Germany has issued nearly 600,000 basic weapons licenses, representing an increase of 130 percent since 2014, according to figures published on Friday by Redaktionsnetzwerk Deutschland (RND), which supplies a number of German dailies with content. In 2014, only 261,332 licenses were in use.
With the license, Germans can carry gas pistols, flare guns and other weapons not intended for deadly use.
The rise has been partially attributed to a growing sense of public insecurity, most notably with an increase in terror attacks on European soil since 2015. But some are afraid that more weapons in citizens’ hands could make things worse.
That’s how many crimes one single Syrian migrant had allegedly committed since entering Germany four years ago. He had already been wanted for drug trafficking and had been investigated for a rape last year. And then he struck again, this time in a case that has once again torn apart a sleepy college town.
Freiburg is a German city of 226,000 people. Foreigners make up 36,800 or 16% of the population. Of the foreigners in Freiburg, whose name means fortified city of free people, 18,750 or 8.5% are men.
Even though foreigners are only a small percentage of the population, they commit 42% of the crimes.
A group of political artists has called on the public to name right-wingers who took part in violent anti-immigrant protests in eastern Germany earlier this year.
As part of its “Special Commission Chemnitz” campaign, artists at the Center for Political Beauty (ZPS) said they would offer a cash reward for anyone who reveals the identity of some 7,000 protesters and their employers using pictures uploaded to the group’s website.
“Denounce your work colleagues, neighbors or acquaintances today and collect instant cash,” the group said. “Help us to remove these problem Germans from the economy and public office.” Rewards currently range from around €30 to €120 ($34 – $136), though users have the opportunity to increase rewards by donating money.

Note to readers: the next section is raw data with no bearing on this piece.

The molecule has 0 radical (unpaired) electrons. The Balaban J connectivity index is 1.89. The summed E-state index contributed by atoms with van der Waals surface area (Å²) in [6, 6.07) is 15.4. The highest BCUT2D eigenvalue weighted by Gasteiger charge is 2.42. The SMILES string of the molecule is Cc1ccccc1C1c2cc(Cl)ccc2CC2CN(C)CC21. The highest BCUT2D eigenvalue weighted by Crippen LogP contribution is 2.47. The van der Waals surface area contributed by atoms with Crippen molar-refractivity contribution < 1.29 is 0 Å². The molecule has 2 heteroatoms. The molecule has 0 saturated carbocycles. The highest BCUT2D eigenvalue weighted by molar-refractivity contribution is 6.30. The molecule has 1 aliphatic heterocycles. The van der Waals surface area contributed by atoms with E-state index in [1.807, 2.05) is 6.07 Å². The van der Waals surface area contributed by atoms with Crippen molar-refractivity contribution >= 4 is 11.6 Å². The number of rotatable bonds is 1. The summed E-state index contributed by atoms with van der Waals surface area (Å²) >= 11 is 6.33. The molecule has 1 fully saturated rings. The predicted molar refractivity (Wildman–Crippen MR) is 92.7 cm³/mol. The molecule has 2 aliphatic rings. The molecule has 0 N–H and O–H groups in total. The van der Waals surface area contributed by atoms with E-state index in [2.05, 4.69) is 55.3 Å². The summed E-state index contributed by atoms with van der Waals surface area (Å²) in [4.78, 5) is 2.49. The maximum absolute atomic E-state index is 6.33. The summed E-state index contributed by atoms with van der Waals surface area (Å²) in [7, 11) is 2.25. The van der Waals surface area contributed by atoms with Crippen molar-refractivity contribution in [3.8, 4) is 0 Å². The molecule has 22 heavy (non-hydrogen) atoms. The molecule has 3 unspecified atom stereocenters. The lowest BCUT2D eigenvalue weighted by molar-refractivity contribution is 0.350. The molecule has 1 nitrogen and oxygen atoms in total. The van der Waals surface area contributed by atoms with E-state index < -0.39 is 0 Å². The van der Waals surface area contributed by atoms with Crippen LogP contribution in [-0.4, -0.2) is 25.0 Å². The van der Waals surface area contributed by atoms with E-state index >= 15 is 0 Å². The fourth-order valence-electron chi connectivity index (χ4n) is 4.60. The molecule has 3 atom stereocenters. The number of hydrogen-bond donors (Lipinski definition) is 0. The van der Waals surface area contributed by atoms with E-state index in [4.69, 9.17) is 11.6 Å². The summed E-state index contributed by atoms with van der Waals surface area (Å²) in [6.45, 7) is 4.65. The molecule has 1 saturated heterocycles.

Looks like the Global Compact on Migration has inspired “grassroots” support.
Google Translate: Yesterday evening at the Christmas market in Witzenhausen arrest of a 38-year-old foreign citizen from Bornhagen, who threatened considerably alcoholized with a Hackebeil visitors to the Christmas market.
At 8.30pm, several phone calls were received to the police, after which the suspect, arm in hand, was walking from the pedestrian zone towards the Christmas market. There he “waved” with the hatchet and shouted “Allahu Akkbar” several times, whereupon several visitors to the market felt threatened. According to the current state of investigation, the 38-year-old did not carry out any concrete striking movements with the hatchet. As a result, no one was injured.
The candidate for the CDU presidency, Friedrich Merz, expects an unconditional commitment to the German legal system from the approximately 4.5 million Muslims in Germany, he said at a regional conference in Düsseldorf on Wednesday evening.
The former head of the Christian Union (CDU) faction took centre stage on Wednesday evening at a CDU regional conference in Düsseldorf, where the three most promising candidates presented themselves.
“There is no Sharia law on German soil,” Merz said. Freedom of religion also applies to Muslims, he said, but they are subject to Germany’s secular law.